I am glad that the Minister did not suggest that this issue is a major loophole. I do not think that that is true. My noble friend Lady Miller explained clearly the restrictive lives that these people lead. The idea that many people will lead similar lives and want to find a way through the law is most unlikely. I am glad that that argument has been dropped.

It is a sad day when the Government cannot accept the amendment. That we have reached this stage says something sad about society. I shall withdraw the amendment, but I shall consider carefully whether I shall return with some newly drafted amendment at Third Reading. I beg leave to withdraw the amendment.

Amendment, by leave, withdrawn.

Lord Simon of Highbury moved Amendment No. 114:


Page 5, line 20, leave out ("an official of a trade union") and insert ("employed by a trade union of which he is an official")

The noble Lord said: My Lords, in moving the amendment, I speak also to Amendments Nos. 115 and 117. All these amendments serve to clarify important terms used in Clauses 10 to 14. Amendments Nos. 114 and 115 deal with the accompanying companion, while Amendment No. 117 deals with the hearing. I shall speak to them together.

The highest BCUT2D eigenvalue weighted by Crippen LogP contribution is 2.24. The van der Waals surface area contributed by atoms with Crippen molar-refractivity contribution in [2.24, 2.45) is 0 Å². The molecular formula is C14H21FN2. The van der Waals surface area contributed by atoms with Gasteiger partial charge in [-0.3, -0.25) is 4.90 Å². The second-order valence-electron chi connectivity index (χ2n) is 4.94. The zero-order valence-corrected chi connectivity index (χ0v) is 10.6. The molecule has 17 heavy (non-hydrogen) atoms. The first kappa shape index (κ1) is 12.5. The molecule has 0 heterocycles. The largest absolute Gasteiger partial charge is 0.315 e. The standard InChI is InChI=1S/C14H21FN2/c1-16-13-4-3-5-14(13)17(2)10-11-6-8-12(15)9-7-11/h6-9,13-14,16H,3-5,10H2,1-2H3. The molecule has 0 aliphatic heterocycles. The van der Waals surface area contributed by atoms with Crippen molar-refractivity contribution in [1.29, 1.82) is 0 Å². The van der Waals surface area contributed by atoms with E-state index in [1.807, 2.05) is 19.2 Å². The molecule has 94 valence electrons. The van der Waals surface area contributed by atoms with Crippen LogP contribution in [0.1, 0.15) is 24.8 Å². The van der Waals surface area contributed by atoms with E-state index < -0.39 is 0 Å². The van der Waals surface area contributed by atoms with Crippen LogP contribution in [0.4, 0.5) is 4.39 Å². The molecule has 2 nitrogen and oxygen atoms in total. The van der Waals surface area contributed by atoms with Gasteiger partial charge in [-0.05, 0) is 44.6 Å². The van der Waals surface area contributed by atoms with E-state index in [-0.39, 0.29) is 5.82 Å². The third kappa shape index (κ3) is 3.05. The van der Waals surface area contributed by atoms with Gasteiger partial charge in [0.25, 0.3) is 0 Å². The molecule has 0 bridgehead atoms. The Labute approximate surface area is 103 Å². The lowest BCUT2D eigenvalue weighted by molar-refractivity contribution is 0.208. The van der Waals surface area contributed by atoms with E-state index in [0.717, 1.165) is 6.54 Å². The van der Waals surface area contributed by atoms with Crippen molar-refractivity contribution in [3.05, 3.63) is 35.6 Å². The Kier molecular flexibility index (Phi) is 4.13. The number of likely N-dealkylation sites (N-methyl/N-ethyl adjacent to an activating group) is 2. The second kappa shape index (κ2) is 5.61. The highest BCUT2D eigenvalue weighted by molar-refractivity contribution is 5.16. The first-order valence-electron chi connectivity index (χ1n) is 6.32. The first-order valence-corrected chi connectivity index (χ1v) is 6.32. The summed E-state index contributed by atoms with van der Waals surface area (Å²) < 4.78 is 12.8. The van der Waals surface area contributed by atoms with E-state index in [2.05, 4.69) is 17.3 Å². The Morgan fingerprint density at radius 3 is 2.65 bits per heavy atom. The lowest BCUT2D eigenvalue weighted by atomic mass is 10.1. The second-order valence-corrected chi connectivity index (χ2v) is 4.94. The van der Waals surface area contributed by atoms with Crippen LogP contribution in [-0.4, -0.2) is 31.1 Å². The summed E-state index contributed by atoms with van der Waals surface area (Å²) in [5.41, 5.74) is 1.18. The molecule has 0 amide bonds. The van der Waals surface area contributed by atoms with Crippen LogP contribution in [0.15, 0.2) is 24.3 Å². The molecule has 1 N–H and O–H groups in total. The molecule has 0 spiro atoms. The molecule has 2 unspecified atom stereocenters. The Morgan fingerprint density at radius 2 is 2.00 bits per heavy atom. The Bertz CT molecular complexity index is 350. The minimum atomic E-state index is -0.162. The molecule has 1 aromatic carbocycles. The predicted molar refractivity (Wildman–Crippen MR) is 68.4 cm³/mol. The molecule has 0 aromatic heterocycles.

Amendments Nos. 114 and 115 concern the list of persons who may be an accompanying person. Noble Lords will be aware that this subject has been much discussed in another place and, more recently, during consideration by this House of Clauses 10 to 13 at the second day in Committee.

I recall that the debate centred on an amendment tabled by the noble Baroness, Lady Miller. It sought to minimise the scope for people who were not fellow workers to act as an accompanying person. The Government do not believe that the right should be confined to fellow workers only. This would cast the right too narrowly and it would exclude some of the most appropriate and effective individuals--experienced trade unionists--from performing a standard function of a trade union.

I think noble Lords from all sides of the House would not disagree with me on that point. Indeed, during the debate on 16th June, the noble Lords, Lord Gladwin of Clee and Lord Tebbit, both made helpful remarks about

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the wealth of expertise and experience that full-time and lay officials can bring to bear during grievance and disciplinary proceedings. However, the Government are mindful of the concerns of those who believe that allowing unqualified or inexperienced outsiders to participate in internal procedures might be unhelpful or even disruptive.